EGU General Assembly 2023
© Author(s) 2023. This work is distributed under
the Creative Commons Attribution 4.0 License.

Spatial differences in the response of Ginkgo spring leaf phenology to climate change

Zhaofei Wu1,2, Yongshuo Fu2, and Constantin Zohner1
Zhaofei Wu et al.
  • 1Institute of Integrative Biology, ETH Zurich (Swiss Federal Institute of Technology), Zurich, Switzerland
  • 2College of Water Sciences, Beijing Normal University, Beijing, China

Climate change-induced spring phenological shifts exert significant effects on terrestrial carbon, water and nutrient cycles as well as the climate system. Spring leaf-out of temperate trees is triggered by a combination of winter chilling, spring temperature and photoperiod. Yet, the effects of these cues along elevation and latitude remain poorly understood due to the lack of experiments. Here we test for elevational and latitudinal differences in the responses of spring leaf phenology to climate by conducting a manipulative experiment with four temperature (5, 10, 15, and 20 °C) and two photoperiod (8 and 16 h) treatments, using twigs from mature Ginkgo trees at two latitudes in China (39° 54′ N and 30°19′ N) and three elevations at the low latitude site (344, 826, 1098 m). We found that the responsiveness of leaf unfolding to temperature and photoperiod decreases with increasing elevation. Specifically, the temperature sensitivity of leaf unfolding (defined as the leaf-out advance per degree warming, ST) was higher (4.17 days °C−1) and the photoperiod effect on ST was larger (decrease of 1.15 days °C−1) at the lowest elevation than at the highest elevation (ST = 3.26 days °C−1; decrease of 0.48 days °C−1). This may be related to adaptation to local environments and self-protection mechanisms of trees at high elevations to avoid frost damage. In addition, we found that photoperiod only affected leaf unfolding at low latitudes, with long (16-h) days advancing leaf unfolding in low-latitude individuals by, on average, 8.1 days relative to short (8-h) days. Field phenological observations supported the experimental results. Our results suggest that, for a given species, populations growing under different climate conditions may exhibit different phenological responses to climate change, with individuals in warmer regions likely becoming increasingly limited by photoperiod as the climate warms further. We thus provide empirical evidence of spatial differences in the relative effects of spring temperature and photoperiod on spring leaf phenology, which is not yet accounted for in models of spring phenology.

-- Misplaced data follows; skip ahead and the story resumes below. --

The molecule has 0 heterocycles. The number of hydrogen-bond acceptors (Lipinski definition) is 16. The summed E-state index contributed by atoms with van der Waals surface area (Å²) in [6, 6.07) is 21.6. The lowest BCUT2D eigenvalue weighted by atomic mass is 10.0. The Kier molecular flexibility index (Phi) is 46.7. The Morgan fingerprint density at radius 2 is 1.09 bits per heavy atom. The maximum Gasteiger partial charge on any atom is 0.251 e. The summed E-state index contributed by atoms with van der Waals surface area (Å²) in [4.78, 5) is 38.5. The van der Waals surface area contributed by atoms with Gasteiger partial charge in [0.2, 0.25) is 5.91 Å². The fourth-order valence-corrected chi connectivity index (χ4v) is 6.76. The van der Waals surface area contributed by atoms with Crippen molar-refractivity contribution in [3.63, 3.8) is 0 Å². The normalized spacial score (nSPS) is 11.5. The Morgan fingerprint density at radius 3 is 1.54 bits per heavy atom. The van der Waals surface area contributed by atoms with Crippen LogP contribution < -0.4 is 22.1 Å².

How to cite: Wu, Z., Fu, Y., and Zohner, C.: Spatial differences in the response of Ginkgo spring leaf phenology to climate change, EGU General Assembly 2023, Vienna, Austria, 24–28 Apr 2023, EGU23-1743,, 2023.